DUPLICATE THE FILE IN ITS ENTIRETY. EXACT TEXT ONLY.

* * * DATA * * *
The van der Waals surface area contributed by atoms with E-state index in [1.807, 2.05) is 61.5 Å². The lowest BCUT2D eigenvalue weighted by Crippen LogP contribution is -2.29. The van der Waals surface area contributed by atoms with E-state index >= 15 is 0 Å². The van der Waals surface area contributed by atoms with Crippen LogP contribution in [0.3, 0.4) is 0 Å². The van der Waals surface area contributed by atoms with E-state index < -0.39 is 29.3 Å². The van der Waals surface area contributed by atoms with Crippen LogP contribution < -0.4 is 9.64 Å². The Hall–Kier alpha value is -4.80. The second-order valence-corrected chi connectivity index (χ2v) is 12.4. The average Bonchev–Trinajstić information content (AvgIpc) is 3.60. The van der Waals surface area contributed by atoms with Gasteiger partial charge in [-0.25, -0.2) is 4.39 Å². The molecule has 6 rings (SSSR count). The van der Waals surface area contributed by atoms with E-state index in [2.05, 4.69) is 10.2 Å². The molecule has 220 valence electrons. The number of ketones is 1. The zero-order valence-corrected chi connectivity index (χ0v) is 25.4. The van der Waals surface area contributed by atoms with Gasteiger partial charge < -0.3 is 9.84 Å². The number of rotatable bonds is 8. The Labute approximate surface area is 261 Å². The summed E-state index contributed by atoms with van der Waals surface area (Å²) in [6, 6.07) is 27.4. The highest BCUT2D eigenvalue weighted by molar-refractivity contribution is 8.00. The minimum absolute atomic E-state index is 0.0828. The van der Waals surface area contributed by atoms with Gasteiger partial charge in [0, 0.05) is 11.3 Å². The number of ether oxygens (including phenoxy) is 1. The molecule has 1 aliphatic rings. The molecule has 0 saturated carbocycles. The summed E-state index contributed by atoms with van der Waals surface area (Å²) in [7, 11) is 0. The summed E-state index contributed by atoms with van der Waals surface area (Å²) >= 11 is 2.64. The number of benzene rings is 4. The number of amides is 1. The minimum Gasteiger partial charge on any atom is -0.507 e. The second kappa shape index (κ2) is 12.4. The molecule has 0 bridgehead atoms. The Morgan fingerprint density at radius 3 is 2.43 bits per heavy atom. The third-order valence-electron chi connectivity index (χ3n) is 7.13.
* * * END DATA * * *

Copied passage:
The van der Waals surface area contributed by atoms with E-state index in [1.807, 2.05) is 61.5 Å². The lowest BCUT2D eigenvalue weighted by Crippen LogP contribution is -2.29. The van der Waals surface area contributed by atoms with E-state index >= 15 is 0 Å². The van der Waals surface area contributed by atoms with Crippen LogP contribution in [0.3, 0.4) is 0 Å². The van der Waals surface area contributed by atoms with E-state index < -0.39 is 29.3 Å². The van der Waals surface area contributed by atoms with Crippen LogP contribution < -0.4 is 9.64 Å². The Hall–Kier alpha value is -4.80. The second-order valence-corrected chi connectivity index (χ2v) is 12.4. The average Bonchev–Trinajstić information content (AvgIpc) is 3.60. The van der Waals surface area contributed by atoms with Gasteiger partial charge in [-0.25, -0.2) is 4.39 Å². The molecule has 6 rings (SSSR count). The van der Waals surface area contributed by atoms with E-state index in [2.05, 4.69) is 10.2 Å². The molecule has 220 valence electrons. The number of ketones is 1. The zero-order valence-corrected chi connectivity index (χ0v) is 25.4. The van der Waals surface area contributed by atoms with Gasteiger partial charge < -0.3 is 9.84 Å². The number of rotatable bonds is 8. The Labute approximate surface area is 261 Å². The summed E-state index contributed by atoms with van der Waals surface area (Å²) in [6, 6.07) is 27.4. The highest BCUT2D eigenvalue weighted by molar-refractivity contribution is 8.00. The minimum absolute atomic E-state index is 0.0828. The van der Waals surface area contributed by atoms with Gasteiger partial charge in [0, 0.05) is 11.3 Å². The number of ether oxygens (including phenoxy) is 1. The molecule has 1 aliphatic rings. The molecule has 0 saturated carbocycles. The summed E-state index contributed by atoms with van der Waals surface area (Å²) in [7, 11) is 0. The summed E-state index contributed by atoms with van der Waals surface area (Å²) >= 11 is 2.64. The number of benzene rings is 4. The number of amides is 1. The minimum Gasteiger partial charge on any atom is -0.507 e. The second kappa shape index (κ2) is 12.4. The molecule has 0 bridgehead atoms. The Morgan fingerprint density at radius 3 is 2.43 bits per heavy atom. The third-order valence-electron chi connectivity index (χ3n) is 7.13.